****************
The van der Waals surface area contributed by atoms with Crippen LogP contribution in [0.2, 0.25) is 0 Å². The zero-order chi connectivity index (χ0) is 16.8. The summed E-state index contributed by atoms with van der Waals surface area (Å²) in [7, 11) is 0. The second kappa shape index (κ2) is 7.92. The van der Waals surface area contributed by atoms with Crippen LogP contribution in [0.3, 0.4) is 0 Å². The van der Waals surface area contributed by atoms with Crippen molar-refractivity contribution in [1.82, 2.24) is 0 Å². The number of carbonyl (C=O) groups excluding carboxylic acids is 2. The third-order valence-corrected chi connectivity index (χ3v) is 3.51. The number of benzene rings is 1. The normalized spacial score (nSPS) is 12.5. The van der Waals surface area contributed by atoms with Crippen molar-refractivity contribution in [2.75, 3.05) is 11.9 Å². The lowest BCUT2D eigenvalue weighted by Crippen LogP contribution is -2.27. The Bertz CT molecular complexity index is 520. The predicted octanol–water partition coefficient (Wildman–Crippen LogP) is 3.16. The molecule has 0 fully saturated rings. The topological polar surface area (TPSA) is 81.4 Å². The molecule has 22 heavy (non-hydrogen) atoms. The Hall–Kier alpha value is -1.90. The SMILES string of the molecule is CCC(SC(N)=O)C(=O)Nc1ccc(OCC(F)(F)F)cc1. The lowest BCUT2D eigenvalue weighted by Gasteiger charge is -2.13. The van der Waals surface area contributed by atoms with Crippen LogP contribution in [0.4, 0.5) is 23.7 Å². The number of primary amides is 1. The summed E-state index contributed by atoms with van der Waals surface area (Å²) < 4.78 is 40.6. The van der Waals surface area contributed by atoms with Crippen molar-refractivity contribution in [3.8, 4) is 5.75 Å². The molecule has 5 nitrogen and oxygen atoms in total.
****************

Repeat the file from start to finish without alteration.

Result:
The van der Waals surface area contributed by atoms with Crippen LogP contribution in [0.2, 0.25) is 0 Å². The zero-order chi connectivity index (χ0) is 16.8. The summed E-state index contributed by atoms with van der Waals surface area (Å²) in [7, 11) is 0. The second kappa shape index (κ2) is 7.92. The van der Waals surface area contributed by atoms with Crippen LogP contribution in [0.3, 0.4) is 0 Å². The van der Waals surface area contributed by atoms with Crippen molar-refractivity contribution in [1.82, 2.24) is 0 Å². The number of carbonyl (C=O) groups excluding carboxylic acids is 2. The third-order valence-corrected chi connectivity index (χ3v) is 3.51. The number of benzene rings is 1. The normalized spacial score (nSPS) is 12.5. The van der Waals surface area contributed by atoms with Crippen molar-refractivity contribution in [2.75, 3.05) is 11.9 Å². The lowest BCUT2D eigenvalue weighted by Crippen LogP contribution is -2.27. The Bertz CT molecular complexity index is 520. The predicted octanol–water partition coefficient (Wildman–Crippen LogP) is 3.16. The molecule has 0 fully saturated rings. The topological polar surface area (TPSA) is 81.4 Å². The molecule has 22 heavy (non-hydrogen) atoms. The Hall–Kier alpha value is -1.90. The SMILES string of the molecule is CCC(SC(N)=O)C(=O)Nc1ccc(OCC(F)(F)F)cc1. The lowest BCUT2D eigenvalue weighted by Gasteiger charge is -2.13. The van der Waals surface area contributed by atoms with Crippen LogP contribution in [0.4, 0.5) is 23.7 Å². The number of primary amides is 1. The summed E-state index contributed by atoms with van der Waals surface area (Å²) < 4.78 is 40.6. The van der Waals surface area contributed by atoms with Crippen molar-refractivity contribution in [3.8, 4) is 5.75 Å². The molecule has 5 nitrogen and oxygen atoms in total.